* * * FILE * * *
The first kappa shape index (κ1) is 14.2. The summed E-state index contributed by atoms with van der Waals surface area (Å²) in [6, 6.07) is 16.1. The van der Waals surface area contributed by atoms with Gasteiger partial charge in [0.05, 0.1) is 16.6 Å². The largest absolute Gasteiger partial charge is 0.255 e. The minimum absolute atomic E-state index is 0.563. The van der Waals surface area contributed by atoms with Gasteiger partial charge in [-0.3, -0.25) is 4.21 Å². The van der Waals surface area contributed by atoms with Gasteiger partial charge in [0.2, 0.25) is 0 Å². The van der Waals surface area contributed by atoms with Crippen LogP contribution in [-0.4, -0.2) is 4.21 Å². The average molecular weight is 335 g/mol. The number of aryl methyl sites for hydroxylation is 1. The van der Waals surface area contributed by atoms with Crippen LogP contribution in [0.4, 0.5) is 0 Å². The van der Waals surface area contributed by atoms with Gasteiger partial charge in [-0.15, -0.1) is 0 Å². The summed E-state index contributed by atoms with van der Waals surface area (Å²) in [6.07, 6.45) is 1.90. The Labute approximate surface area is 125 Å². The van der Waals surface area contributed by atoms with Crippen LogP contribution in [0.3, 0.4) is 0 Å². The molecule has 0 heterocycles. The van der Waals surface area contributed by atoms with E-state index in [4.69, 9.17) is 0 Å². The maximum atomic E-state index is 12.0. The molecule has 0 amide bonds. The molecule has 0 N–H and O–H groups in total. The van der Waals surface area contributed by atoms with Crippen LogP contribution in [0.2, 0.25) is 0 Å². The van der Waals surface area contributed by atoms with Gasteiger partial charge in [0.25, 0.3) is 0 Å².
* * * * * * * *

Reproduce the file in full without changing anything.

The first kappa shape index (κ1) is 14.2. The summed E-state index contributed by atoms with van der Waals surface area (Å²) in [6, 6.07) is 16.1. The van der Waals surface area contributed by atoms with Gasteiger partial charge in [0.05, 0.1) is 16.6 Å². The largest absolute Gasteiger partial charge is 0.255 e. The minimum absolute atomic E-state index is 0.563. The van der Waals surface area contributed by atoms with Gasteiger partial charge in [-0.3, -0.25) is 4.21 Å². The van der Waals surface area contributed by atoms with Gasteiger partial charge in [0.2, 0.25) is 0 Å². The van der Waals surface area contributed by atoms with Crippen LogP contribution in [-0.4, -0.2) is 4.21 Å². The average molecular weight is 335 g/mol. The number of aryl methyl sites for hydroxylation is 1. The van der Waals surface area contributed by atoms with Crippen LogP contribution in [0.4, 0.5) is 0 Å². The van der Waals surface area contributed by atoms with Gasteiger partial charge in [-0.15, -0.1) is 0 Å². The summed E-state index contributed by atoms with van der Waals surface area (Å²) in [6.07, 6.45) is 1.90. The Labute approximate surface area is 125 Å². The van der Waals surface area contributed by atoms with Crippen LogP contribution in [0.3, 0.4) is 0 Å². The molecule has 0 heterocycles. The van der Waals surface area contributed by atoms with E-state index in [4.69, 9.17) is 0 Å². The maximum atomic E-state index is 12.0. The molecule has 0 amide bonds. The molecule has 0 N–H and O–H groups in total. The van der Waals surface area contributed by atoms with Crippen LogP contribution in [0.2, 0.25) is 0 Å². The van der Waals surface area contributed by atoms with Gasteiger partial charge in [0.25, 0.3) is 0 Å².